G. arborea is easy to cultivate and is widely grown in South and Southeast Asia. It grows well under low management conditions and requires no soil amendments on reasonably fertile sites; however it performs poorly on degraded infertile sites and at altitudes over 800 m. It is a common species in government planting programs and industrial plantations in Indonesia, but has yet to achieve wide popularity among farmers in Nanggung. It has become popular with farmers in Nusa Tenggara (Roshetko et al. 2004b) and is cultivated by farmers in Lampung, but to a lesser extent than P. falcataria or teak (Tukan et al. 2004). G. arborea was introduced to Nanggung recently. About 17% of the surveyed farmers claimed to cultivate G. arborea, but the dudukuhan inventory conducted by Manurung et al. (2005) found no G. arborea in Nanggung. Farmers were interested in G. arborea as a replacement for P. falcataria which was dying out because of the gall rust disease outbreak in West Java in 2008 (Rahayu et al. 2010). According to farmers’ perceptions, besides pest resistance, G. arborea has a straighter bole and higher quality wood than P. falcataria, but slightly slower growth. The rotation age was reported to be 8–12 years by farmers in Lampung (Yuliyanti 2000), 7–10 years by the forest industry (Roshetko et al. 2002) and 8−12 years in the Philippines (Bertomeu et al. 2011).
Smallholder domestication efforts for G. arborea should focus on access to and dissemination of high quality seeds and comparison trials of promising provenances and landraces. This is a prudent first step because most G. arborea seed available in Indonesia is of uncertain quality, yet superior sources of germplasm do exist (Roshetko et al. 2002). The best material in Jasinga trials could serve as a superior local seed source. Domestication efforts should also focus on developing smallholder silvicultural practices that improve growth and quality of G. arborea and planting models that integrate long- and short-rotation timber species.
S. koetjape is considered a native but minor forest and tree garden component in Nanggung. Only 13% of the farmers reported S. koetjape on their farms. The species comprised 1.6% and 1.9% of dudukuhan trees according to Manurung et al. (2005) and Budidarsono et al. (2006) respectively. S. koetjape is underutilized compared to D. zibethinus and other fruit species because of its sour taste and lower market value. However, many S. koetjape trees in Nanggung are reported to produce sweet fruit which has high local demand. Farmers are interested in domesticating S. koetjape because of its large sweet fruit, with thick flesh and small seeds. S. koetjape is also valued for its timber which is easy to work and polish.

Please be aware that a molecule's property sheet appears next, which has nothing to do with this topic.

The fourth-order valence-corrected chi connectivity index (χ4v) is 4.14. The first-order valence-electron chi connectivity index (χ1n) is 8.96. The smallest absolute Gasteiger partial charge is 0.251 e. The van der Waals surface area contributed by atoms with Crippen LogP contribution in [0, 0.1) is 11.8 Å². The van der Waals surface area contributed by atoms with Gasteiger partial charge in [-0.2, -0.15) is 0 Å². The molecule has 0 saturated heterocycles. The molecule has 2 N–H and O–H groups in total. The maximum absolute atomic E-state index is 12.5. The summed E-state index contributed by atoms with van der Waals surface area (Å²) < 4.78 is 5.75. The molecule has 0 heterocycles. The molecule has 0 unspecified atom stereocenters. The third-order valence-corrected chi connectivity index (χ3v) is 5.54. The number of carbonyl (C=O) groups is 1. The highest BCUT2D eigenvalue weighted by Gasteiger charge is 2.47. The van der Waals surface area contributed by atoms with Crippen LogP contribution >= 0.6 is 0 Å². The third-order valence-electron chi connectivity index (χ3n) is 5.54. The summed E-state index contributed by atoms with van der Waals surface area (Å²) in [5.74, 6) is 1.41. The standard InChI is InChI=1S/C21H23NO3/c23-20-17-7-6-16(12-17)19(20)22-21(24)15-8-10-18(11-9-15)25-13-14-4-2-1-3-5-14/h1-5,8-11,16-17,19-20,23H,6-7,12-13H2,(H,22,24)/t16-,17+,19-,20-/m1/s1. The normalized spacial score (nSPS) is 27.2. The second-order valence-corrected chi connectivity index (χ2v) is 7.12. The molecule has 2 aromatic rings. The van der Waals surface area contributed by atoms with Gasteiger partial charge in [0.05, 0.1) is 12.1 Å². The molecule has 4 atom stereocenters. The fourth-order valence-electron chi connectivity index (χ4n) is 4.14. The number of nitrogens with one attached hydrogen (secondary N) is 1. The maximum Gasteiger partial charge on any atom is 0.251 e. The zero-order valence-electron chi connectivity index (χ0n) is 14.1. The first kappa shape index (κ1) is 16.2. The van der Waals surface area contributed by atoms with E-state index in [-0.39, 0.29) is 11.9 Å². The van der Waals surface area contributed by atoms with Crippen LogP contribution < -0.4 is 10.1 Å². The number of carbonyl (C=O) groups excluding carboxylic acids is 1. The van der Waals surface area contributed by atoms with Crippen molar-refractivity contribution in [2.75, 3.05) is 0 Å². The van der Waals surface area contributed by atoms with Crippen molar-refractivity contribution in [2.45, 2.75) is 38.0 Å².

Domestication efforts should focus on germplasm sources that produce consistently large sweet fruit with thick flesh. A number of such trees are reported to grow in Parakan Muncang and other parts of Nanggung. To multiply sweet kecapi germplasm quickly, farmer-friendly vegetative propagation methods will be required, as well as improved tree management practices. Subsequent efforts should focus on developing recognition of sweet kecapi varieties.
The productivity of smallholder agroforestry systems can be enhanced through the domestication of underutilized species. In the context of participatory domestication the definition of ‘underutilized species’ includes species that may be exploited in commercial sectors but do not currently approach their potential in smallholder agroforestry systems. Farmers prioritized M. glauca, P. speciosa, D. zibethinus, G. arborea and S. koetjape for domestication. All five species hold promise for multi-species, multi-product agroforestry to enhance smallholder livelihoods and can grow under the low management conditions common in smallholder systems. They represent an array of indigenous and exotic tree types that produce timber, fruit or spices and those at various points on the domestication continuum.
P. speciosa, D. zibethinus and G. arborea are well-known species with commercial value but are not fully exploited at the smallholder level. M. glauca and S. koetjape are indigenous species that are underexploited at all levels. D. zibethinus and S. koetjape primarily produce fruit. P. speciosa produces a spice. M. glauca and G. arborea are long- and short-rotation timber species respectively. Furthering the domestication and utilization of these species requires the identification and dissemination of available high-quality germplasm sources and the development of farmer-friendly propagation and tree management practices. The marketing practices for the products of these five species could be improved by farmers taking a more active role, starting with the production of reliable quantities of high-quality products. These issues are best addressed through a participatory domestication approach in which farmers and researchers collaborate to develop and implement a species-specific tree domestication program. This process has already begun through the prioritization process reported in this paper.
The authors would like to acknowledge the contributions of all respondents involved in the study. We thank Andi Margono for field assistance, staff of Halimun Salak National Park and FORDA, as well as Ramni Jamnadass of the World Agroforestry Centre (ICRAF) in Nairobi, Kenya for guidance and financial support.